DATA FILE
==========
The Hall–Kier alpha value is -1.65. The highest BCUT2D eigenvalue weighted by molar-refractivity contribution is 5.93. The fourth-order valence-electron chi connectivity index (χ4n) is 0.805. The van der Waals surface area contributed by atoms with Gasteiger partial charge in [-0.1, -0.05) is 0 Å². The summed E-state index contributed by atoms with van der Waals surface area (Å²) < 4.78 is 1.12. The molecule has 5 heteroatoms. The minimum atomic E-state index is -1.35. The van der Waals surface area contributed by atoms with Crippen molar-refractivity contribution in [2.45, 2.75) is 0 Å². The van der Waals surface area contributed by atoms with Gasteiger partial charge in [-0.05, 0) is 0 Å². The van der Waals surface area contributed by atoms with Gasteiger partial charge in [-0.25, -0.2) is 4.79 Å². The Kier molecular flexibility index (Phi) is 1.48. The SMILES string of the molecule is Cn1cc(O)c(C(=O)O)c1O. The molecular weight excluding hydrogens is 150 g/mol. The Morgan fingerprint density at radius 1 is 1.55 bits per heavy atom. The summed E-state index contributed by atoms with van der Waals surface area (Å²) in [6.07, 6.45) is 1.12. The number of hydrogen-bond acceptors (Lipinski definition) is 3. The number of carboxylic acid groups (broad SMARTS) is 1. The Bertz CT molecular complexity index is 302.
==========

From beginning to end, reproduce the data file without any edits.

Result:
The Hall–Kier alpha value is -1.65. The highest BCUT2D eigenvalue weighted by molar-refractivity contribution is 5.93. The fourth-order valence-electron chi connectivity index (χ4n) is 0.805. The van der Waals surface area contributed by atoms with Gasteiger partial charge in [-0.1, -0.05) is 0 Å². The summed E-state index contributed by atoms with van der Waals surface area (Å²) < 4.78 is 1.12. The molecule has 5 heteroatoms. The minimum atomic E-state index is -1.35. The van der Waals surface area contributed by atoms with Crippen molar-refractivity contribution in [2.45, 2.75) is 0 Å². The van der Waals surface area contributed by atoms with Gasteiger partial charge in [-0.05, 0) is 0 Å². The van der Waals surface area contributed by atoms with Gasteiger partial charge in [-0.25, -0.2) is 4.79 Å². The Kier molecular flexibility index (Phi) is 1.48. The SMILES string of the molecule is Cn1cc(O)c(C(=O)O)c1O. The molecular weight excluding hydrogens is 150 g/mol. The Morgan fingerprint density at radius 1 is 1.55 bits per heavy atom. The summed E-state index contributed by atoms with van der Waals surface area (Å²) in [6.07, 6.45) is 1.12. The number of hydrogen-bond acceptors (Lipinski definition) is 3. The number of carboxylic acid groups (broad SMARTS) is 1. The Bertz CT molecular complexity index is 302.